Tullio Piardi, Michael Greget, Maxim Audet, GianFranco Calandra, Federico Gheza, Bernard Ellero, Marrie-Lorraine Woehl-Jaegle, Massimiliano Cantu, Nazario Portolani, Philippe Wolf, Patrick Pessaux
Ann Transplant 2011; 16(2): 5-13
Background: Biliary complications are common after orthotopic liver transplantation. Our study’s aim is to evaluate the efficacy of percutaneous treatment of biliary strictures after orthotopic liver transplantation (OLT).
Material/Methods: Sixty-five patients with biliary anastomotic strictures received percutaneous transhepatic balloon cholangioplasty (PTBC). Three dilatations were performed with a 2- to 4-week period between the procedures. Primary and secondary patency were evaluated, with a follow-up between 6 months and 6 years.
Results: PTBC successfully treated strictures in 52.3% (34/65) of cases. The normalization of clinical and biological features was noted at 2.3 months on average. Neither intercurrent episodes of sepsis nor a worsening of liver function were noted during the treatment; a significant complication was recorded in 8 patients. No patient needed surgery for the treatment of complications after PTBC.
Factors related to a successful PTBC included older age at transplantation and single-site stricture. There were 7 recurrent strictures after PTBC, all successfully treated by nonsurgical procedures. The number of dilatations performed affected both the likelihood of success and the long-term risk of stricture recurrence. Of the 31 PTBC failures, 19 underwent subsequent surgical revision, 8 were treated endoscopically, and 4 were re-transplanted. Multifocal stenoses, central hepatic duct involvement, and intrahepatic localization resulted associated with treatment failure.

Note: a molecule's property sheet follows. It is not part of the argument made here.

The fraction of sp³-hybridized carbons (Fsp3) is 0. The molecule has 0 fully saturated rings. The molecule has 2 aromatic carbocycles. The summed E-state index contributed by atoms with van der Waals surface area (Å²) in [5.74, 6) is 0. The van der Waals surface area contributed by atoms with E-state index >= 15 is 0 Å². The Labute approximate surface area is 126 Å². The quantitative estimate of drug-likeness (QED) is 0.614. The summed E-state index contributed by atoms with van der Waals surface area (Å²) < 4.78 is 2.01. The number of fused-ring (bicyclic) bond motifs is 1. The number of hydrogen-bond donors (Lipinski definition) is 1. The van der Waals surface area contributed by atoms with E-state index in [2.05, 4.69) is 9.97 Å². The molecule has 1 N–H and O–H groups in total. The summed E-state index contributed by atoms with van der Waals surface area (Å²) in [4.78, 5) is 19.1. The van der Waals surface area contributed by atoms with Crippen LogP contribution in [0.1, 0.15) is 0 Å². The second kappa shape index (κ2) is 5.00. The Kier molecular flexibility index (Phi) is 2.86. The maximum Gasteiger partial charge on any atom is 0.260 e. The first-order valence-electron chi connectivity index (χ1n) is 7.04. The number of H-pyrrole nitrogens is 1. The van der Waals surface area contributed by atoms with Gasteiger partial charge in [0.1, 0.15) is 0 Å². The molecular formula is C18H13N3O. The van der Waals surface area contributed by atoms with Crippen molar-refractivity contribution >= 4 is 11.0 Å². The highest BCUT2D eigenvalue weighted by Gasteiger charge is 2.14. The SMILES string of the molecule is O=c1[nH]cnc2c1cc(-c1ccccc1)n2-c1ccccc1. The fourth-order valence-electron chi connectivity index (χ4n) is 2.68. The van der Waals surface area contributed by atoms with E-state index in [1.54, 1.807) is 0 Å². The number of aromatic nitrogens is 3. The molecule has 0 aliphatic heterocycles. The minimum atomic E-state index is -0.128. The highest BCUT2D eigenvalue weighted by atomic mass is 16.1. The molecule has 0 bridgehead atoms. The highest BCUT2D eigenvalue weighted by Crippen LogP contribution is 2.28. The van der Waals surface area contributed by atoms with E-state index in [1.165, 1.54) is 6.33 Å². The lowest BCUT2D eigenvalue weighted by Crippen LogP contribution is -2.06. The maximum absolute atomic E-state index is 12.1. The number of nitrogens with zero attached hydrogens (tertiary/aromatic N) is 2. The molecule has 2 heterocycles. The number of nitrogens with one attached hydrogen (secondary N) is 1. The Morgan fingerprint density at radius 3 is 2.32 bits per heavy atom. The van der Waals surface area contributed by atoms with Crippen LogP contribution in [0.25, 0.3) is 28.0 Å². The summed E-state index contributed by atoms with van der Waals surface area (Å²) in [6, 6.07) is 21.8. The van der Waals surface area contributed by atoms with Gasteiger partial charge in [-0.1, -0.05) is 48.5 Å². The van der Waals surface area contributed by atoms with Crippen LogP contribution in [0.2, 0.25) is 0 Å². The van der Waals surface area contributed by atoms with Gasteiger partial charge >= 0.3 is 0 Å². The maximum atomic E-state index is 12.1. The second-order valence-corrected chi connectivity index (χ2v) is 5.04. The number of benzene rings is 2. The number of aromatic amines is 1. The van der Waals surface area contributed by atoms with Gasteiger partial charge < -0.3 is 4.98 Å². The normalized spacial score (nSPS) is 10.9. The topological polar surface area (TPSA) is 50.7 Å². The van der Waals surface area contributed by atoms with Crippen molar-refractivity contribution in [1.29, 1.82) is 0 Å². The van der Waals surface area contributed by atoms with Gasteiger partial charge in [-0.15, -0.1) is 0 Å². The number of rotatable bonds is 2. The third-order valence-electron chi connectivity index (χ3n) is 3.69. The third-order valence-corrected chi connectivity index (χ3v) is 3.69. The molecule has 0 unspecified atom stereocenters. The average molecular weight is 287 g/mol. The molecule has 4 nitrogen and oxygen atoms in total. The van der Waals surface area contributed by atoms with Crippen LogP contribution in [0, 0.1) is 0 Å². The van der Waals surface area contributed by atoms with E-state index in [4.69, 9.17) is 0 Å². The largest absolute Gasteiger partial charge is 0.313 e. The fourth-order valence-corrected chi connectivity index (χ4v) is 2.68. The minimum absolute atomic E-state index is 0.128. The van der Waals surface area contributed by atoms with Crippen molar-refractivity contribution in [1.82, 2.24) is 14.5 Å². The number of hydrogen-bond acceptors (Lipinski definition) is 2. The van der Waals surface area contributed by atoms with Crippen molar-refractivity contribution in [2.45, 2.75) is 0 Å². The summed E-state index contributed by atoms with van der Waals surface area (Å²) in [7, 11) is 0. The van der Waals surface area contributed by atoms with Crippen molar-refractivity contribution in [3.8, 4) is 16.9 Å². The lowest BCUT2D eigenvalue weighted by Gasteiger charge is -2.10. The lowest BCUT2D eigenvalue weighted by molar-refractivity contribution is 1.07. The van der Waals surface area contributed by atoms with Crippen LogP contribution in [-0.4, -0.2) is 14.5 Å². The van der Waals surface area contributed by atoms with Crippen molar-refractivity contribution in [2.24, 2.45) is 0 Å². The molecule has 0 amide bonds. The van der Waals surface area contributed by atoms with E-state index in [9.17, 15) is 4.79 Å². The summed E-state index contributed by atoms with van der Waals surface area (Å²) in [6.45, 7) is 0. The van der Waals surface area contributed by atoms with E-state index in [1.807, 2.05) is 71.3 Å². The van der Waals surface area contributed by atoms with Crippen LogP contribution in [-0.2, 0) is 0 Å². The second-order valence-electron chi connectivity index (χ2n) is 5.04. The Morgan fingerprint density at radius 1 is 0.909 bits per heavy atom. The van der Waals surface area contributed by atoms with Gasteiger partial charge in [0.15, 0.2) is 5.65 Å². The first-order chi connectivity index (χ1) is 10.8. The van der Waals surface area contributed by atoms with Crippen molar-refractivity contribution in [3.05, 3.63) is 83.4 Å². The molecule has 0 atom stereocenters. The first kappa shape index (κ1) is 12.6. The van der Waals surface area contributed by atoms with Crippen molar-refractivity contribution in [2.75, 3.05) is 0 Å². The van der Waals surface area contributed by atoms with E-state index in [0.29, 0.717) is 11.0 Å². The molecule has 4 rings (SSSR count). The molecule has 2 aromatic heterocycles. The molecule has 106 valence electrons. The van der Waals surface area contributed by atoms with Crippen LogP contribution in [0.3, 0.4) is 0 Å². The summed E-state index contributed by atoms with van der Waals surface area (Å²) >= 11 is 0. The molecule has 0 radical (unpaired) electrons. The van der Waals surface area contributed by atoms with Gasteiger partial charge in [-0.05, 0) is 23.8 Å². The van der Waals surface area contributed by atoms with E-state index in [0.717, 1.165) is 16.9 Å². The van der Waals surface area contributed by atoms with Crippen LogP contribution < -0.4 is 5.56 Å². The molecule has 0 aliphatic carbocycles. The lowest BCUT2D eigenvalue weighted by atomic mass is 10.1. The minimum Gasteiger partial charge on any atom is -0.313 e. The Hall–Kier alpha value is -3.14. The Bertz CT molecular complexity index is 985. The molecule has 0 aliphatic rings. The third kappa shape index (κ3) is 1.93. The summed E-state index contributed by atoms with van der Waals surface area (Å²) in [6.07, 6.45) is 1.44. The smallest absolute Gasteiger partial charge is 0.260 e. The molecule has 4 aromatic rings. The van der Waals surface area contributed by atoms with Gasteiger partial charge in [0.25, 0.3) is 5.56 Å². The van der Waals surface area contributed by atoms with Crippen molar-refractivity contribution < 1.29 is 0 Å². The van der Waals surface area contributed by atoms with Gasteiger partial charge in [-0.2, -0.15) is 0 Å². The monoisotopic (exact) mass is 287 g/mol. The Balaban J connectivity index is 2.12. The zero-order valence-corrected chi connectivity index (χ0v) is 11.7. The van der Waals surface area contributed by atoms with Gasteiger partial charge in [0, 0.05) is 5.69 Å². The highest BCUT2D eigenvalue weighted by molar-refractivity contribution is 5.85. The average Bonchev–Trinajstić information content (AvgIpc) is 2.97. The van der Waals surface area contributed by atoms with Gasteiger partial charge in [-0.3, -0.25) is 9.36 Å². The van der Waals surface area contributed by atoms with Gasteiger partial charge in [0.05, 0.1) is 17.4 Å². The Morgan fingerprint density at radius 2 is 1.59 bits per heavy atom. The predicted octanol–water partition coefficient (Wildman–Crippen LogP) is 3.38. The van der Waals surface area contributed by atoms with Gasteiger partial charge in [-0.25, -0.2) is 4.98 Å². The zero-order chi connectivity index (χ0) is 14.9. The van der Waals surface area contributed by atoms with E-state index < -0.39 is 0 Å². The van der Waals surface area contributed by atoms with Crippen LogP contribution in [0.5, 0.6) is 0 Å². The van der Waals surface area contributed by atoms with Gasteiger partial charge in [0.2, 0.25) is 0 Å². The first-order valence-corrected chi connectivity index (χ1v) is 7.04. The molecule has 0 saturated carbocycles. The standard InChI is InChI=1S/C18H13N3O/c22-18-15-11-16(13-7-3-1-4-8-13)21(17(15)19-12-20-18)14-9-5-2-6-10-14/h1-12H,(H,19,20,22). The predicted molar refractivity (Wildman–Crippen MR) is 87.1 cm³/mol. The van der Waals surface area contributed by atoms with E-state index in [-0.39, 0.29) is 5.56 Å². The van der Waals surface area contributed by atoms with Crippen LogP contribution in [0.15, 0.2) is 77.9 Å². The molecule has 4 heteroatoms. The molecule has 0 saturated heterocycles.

Conclusions: PTBC should be considered as a first choice option for treatment of biliary strictures after liver transplantation as well as endoscopic treatment. For solitary extrahepatic strictures that fail PTBC and ERCP, surgical revision provides good results.
Keywords: Liver Transplantation, biliary strictures, percutaneous management, postoperative complication